Deck or Engine


New Member
Nov 21, 2022
Having a very difficult time deciding between a deck major or an engine major. I feel like I would enjoy deck more as a career, but I also hear that engine is more sought after and transferable to other careers.

I’ve heard they give you classes in each to give you a better understanding of deck/engine before choosing, but do you learn enough in those classes to truly experience and understand what life in each career is like?

Also, for someone who may be interested in going for an active duty slot, is there any benefit in engine over deck, or vice versa?
You will get a lot of opinions on this topic, both while at school and from alumni. Here are my random thoughts from having two KP kids, one active duty and one who went to sea after graduation. Yes, the survey classes will give you a good idea what each will involve. Once you select which path to take, you will not be able to change your mind, so you are wise to give it a lot of thought now. Engineers are probably more sought after, but there are plenty of great jobs out there no matter which path you decide on. You used to be able to double major (called a dualie) but no more. The coast guard requirement for number of days at sea in either a deck or engine position to get your license is such that you cannot get licensed in both. My DS (class of '13) got both his 3rd mate license and his QMED (Qualified Member of the Engineering Department) (called a shopper) but that is also no longer available. He spent part of sea year working as a member of the deck department and part of sea year working in the engine department. He would tell you a couple things about his experience. As an engineer at sea your view never changes and your hearing will suffer. It is hot and loud in the engine room. The person in charge of the ship is a deckie (the captain) but the ship does not go anywhere without good engineers on board. Engineers have to get through a higher level of math than deckies, but both majors are highly technical and difficult. Engineers make fun of deckies because they think engineering is a more difficult path, but that is only because they have never had to pass celestial navigation. The required scores are higher to pass your 3rd mate deck license than your 3rd engineer license. The opportunities for your career are many no matter which path you decide on. As an engineer, you will have a ton of shoreside choices once your obligation is fulfilled such as working in a power plant. As a deckie you will also have a ton of choices,many of which are more in the business side of shipping such as logistics or being a broker (my DD's path). Once you select your path toward the end of plebe year, you will be segregated from the other path and all your classes will be with mids who are either engine or deck. There will be no overlap except as sea partners. I think that is why there is such a rivalry between the two paths. My opinion is that there are terrific opportunities to be had no matter which path you take. Good luck with your decision.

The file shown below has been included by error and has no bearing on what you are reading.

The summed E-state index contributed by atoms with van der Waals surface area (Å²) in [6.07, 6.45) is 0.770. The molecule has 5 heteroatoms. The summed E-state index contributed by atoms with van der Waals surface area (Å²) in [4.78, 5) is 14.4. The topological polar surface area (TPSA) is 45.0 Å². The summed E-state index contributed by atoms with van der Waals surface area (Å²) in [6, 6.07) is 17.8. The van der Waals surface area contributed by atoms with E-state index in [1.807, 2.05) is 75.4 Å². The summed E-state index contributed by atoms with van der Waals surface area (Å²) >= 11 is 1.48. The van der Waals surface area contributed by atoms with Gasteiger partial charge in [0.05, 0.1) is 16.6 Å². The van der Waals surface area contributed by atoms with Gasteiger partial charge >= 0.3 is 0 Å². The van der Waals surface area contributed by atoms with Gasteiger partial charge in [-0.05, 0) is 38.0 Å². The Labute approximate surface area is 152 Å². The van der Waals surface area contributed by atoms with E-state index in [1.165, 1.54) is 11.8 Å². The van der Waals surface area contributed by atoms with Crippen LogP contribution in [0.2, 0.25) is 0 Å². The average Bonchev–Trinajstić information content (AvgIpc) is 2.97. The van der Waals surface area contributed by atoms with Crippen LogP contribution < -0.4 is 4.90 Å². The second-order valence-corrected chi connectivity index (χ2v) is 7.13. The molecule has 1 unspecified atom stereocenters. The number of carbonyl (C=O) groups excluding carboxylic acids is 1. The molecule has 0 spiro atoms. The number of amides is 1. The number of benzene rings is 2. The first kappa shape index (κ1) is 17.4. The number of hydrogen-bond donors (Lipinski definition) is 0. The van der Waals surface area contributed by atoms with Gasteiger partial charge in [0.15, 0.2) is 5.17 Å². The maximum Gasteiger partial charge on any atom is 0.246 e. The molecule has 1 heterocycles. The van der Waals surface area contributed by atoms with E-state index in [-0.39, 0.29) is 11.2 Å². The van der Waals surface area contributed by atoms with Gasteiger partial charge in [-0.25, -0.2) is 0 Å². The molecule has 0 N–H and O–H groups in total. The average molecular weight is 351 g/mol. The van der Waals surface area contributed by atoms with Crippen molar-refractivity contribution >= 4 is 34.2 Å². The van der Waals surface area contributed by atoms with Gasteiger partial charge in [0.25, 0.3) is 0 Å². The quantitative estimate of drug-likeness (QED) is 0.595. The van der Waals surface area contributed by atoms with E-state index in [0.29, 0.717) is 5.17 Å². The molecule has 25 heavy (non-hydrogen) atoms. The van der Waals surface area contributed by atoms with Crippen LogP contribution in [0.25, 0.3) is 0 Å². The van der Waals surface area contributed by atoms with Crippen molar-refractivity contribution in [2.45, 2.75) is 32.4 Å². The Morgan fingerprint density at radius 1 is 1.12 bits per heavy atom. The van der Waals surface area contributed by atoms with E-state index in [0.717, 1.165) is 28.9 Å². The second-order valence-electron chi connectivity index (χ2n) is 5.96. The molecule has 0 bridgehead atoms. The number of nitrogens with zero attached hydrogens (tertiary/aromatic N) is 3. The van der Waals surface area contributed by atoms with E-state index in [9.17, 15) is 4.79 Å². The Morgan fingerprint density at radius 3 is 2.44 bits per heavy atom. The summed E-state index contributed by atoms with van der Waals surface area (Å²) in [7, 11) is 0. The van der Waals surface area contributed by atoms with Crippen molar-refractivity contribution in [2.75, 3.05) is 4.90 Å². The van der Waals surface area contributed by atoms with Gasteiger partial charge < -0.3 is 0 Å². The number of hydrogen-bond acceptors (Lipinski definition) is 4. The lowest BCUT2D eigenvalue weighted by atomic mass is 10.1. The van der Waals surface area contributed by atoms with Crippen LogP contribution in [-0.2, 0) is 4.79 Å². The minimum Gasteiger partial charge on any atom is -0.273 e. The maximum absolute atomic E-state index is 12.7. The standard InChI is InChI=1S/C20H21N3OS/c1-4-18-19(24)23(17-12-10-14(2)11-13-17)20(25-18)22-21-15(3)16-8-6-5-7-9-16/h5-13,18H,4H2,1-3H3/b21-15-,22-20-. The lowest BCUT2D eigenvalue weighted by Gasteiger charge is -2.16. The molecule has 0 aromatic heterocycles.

Engine is the harder curriculum, Deck has harder license exams.

Most important is to pick what you like to study. It is an extremely tough road if you don’t like your classes. You can have a very successful shoreside career in the maritime no matter which you choose, however it is true that engine is easier transfer outside the maritime industry.

As for Active Duty it really depends on what you want to do on Active Duty if one is more important than the other but the difference will be very minor honestly and to think about it to that degree is a bit overanalyzing. It used to be you had to be an engineer to go Navy Nuke for example but I believe that is no longer the case. If you want to do something non-shippy if you will like flight, I would just go straight deck, it honestly is the path of least resistance.
I went engine and then went Active duty Navy. They stuck me as Auxiliaries Officer in the Engineering dept on a destroyer and eventually became the. Main Propulsion Officer. I earned my SWO pin when I made jg. A little harder to do from the bowels of the ship but doable. If your gonna go Navy Flight I recommend going deck. Its the easier of the 2 curriculums. The marine engineering degree is essentially a mechanical engineering degree with trade skills included like welding, pipefitting, hvac maintenance and diesel maintenance. These are all skills an engineer aboard an oceanliner will need to do his job. What I liked about it is your skills are definitely needed ashore. After I left AD I went back to sailing as an engineer in the MM and when I was home on vacation I'd double dip as a powerplant engineer.